Argentina’s World Cup run has an anthem: ‘Muchachos’

The death of soccer legend Diego Maradona in late 2020 felt like a kick in the head for Fernando Romero, a 30-year-old teacher from suburban Buenos Aires.

But when Argentina won the Copa America tournament the next year, Romero sensed that the spirit of Maradona was with his beloved national team. In the tradition of the country’s avid soccer fans, he began dreaming up a song that he and his friends could belt out at games.

Borrowing the tune from “Muchachos, Esta Noche Me Emborracho” (Guys, I’m Getting Drunk Tonight), a 2003 hit by Argentine band La Mosca, Romero created new lyrics that deeply penetrated the Argentine psyche.

He recalled Maradona and football phenomenon Lionel Messi, as well as the 1980s war in the Malvinas – or the Falkland Islands – where hundreds of young conscripts lost their lives.

I was born in Argentina
Land of Diego and Lionel
Of the children of the Malvinas
I will never forget that

The song garnered attention after a sports television network caught Romero singing it in front of a football stadium. The footage went viral on the internet.

Then last month, days before the start of the World Cup, La Mosca performed it in a music video.

“Muchachos, Ahora Nos Volvimos A Ilusionar” (Guys, We’re Gonna Dream Again) quickly became an anthem – sung by the Argentinian players in their dressing rooms, the Argentinian fans in Qatar and the crowds gathered at the famous obelisk this week in Buenos Aires as Argentina beat France in Sunday’s final.

“We want to win the World Cup and this song makes us dream,” said Agustin Martin, a 23-year-old carpentry student, walking past the obelisk, where crosswalks have been painted the national blue and white and digital billboards flash endless World Cup advertisements. “Sometimes we even cry when we sing it.”

One of the world’s most football-mad countries, Argentina has a long history of fans rewriting the lyrics of popular songs to cheer on their local teams.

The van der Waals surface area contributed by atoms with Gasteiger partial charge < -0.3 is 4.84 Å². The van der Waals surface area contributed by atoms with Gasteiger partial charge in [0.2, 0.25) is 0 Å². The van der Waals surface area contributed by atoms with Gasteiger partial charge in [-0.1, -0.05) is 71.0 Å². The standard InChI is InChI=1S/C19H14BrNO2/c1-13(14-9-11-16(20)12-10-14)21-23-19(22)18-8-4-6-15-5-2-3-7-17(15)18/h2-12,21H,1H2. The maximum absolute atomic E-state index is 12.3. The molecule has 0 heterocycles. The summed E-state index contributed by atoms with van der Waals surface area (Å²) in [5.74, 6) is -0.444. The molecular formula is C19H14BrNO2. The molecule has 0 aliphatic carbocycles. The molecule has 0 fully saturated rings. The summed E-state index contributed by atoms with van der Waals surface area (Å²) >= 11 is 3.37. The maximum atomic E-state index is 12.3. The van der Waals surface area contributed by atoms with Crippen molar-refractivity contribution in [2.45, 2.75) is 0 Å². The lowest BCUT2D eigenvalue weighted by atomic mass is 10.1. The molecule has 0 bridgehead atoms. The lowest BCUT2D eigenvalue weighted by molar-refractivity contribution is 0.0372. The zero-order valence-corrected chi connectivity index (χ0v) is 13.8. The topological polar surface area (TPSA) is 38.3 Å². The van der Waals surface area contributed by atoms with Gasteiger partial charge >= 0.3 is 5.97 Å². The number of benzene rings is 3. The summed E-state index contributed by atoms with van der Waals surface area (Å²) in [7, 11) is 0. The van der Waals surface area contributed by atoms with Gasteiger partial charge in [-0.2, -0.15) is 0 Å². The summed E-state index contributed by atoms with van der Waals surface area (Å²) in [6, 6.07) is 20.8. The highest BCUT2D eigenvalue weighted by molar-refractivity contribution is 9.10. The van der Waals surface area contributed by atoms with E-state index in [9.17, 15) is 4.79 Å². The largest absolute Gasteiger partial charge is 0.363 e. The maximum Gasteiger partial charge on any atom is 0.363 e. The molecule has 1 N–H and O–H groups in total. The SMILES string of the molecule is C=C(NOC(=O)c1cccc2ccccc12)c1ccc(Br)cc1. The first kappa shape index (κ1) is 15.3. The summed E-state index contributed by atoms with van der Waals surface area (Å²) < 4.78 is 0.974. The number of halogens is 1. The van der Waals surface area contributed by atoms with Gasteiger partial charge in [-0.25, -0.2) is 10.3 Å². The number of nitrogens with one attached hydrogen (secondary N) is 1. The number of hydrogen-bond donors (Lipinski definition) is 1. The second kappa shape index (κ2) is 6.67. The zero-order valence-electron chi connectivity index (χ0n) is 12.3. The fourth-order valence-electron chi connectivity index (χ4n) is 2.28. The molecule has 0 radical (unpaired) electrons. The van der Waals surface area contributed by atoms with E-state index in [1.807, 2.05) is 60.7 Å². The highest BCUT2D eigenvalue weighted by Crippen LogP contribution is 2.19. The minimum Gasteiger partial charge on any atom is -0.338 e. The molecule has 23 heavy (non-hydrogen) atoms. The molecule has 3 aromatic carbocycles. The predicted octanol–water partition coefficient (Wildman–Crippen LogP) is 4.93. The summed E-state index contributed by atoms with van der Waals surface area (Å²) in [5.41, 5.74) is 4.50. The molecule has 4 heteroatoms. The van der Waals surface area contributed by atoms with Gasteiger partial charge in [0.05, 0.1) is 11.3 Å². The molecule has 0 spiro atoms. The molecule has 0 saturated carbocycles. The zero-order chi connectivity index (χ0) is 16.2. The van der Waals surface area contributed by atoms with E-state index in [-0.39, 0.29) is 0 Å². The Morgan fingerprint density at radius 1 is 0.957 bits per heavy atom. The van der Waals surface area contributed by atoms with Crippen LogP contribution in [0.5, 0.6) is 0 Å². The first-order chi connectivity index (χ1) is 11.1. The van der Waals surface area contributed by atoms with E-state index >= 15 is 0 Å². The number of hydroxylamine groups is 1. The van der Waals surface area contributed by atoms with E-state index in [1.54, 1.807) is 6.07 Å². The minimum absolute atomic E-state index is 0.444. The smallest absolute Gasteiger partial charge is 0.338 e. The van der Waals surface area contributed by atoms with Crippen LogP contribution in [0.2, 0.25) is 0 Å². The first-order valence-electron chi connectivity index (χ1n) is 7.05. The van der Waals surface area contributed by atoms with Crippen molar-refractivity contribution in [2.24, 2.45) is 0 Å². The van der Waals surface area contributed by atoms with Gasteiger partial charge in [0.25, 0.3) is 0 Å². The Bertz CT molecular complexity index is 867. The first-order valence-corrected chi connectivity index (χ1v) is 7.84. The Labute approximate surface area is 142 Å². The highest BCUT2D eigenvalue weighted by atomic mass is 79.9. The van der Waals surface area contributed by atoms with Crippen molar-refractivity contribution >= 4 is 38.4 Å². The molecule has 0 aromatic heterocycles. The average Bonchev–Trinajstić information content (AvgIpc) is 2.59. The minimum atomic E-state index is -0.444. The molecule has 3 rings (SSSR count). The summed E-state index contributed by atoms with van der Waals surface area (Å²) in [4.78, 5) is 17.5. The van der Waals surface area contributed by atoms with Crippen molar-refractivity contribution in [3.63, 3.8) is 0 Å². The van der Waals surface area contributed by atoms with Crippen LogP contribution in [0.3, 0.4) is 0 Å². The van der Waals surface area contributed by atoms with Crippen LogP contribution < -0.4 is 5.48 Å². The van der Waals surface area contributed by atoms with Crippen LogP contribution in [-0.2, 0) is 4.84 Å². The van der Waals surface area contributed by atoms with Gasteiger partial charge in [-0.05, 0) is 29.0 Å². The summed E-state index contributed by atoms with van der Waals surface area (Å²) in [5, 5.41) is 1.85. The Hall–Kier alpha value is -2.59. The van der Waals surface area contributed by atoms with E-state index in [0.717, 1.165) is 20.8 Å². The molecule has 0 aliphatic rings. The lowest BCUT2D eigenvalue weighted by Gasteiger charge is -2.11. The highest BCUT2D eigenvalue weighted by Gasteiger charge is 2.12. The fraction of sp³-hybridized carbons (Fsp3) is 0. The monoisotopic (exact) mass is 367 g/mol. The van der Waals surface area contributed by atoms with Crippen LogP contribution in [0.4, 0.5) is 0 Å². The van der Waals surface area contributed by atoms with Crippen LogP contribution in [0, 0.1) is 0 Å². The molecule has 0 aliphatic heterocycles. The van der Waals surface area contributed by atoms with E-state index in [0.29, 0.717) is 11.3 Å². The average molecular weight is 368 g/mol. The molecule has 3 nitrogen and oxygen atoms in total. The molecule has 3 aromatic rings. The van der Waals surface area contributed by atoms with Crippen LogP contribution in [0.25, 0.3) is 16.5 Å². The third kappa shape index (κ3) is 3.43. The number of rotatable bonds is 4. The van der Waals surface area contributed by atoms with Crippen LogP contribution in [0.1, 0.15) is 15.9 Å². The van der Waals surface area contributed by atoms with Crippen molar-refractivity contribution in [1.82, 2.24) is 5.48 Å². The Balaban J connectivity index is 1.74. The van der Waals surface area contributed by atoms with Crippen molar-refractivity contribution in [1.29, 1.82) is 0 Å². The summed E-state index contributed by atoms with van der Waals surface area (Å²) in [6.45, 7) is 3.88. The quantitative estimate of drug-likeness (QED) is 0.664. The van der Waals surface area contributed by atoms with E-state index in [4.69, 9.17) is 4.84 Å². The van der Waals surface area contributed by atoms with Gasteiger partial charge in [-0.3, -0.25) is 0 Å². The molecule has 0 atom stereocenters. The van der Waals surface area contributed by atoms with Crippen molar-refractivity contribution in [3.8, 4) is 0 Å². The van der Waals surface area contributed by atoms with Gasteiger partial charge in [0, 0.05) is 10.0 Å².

The practice can be traced back at least to the 1950s, when working-class fans of the Boca Juniors sports club in Buenos Aires stole a hymn from the country’s populist Peronist movement, said Luis Achondo, a postdoctoral fellow at the Catholic University of Chile in Santiago, who contributed a book on songs football games in Latin America writes.

“From there, the culture has grown and grown, and in Argentina’s stadiums you sing non-stop,” Achondo said.

Followers of different teams fight to outdo each other. Many of the songs contain slurs. However, with fans traditionally more attached to local teams, the Argentina national team has historically struggled to find a repertoire of songs.

That has started to change in recent years. The song “Brasil, Decime Que Se Siente” (Brazil, Tell Me How It Feels), written by American rock bank Creedence Clearwater Revival to the melody of “Bad Moon Rising”, became a hit during the 2014 World Cup in Brazil . It boasted that “Maradona is greater than Pelé”.

Adapted before Romero’s version by fans of the Buenos Aires province’s soccer club Racing, “Muchachos” avoids attacks on rival soccer nations and focuses on Argentine nationalism.

We’re going to dream again now
I want to win the third
I want to be world champion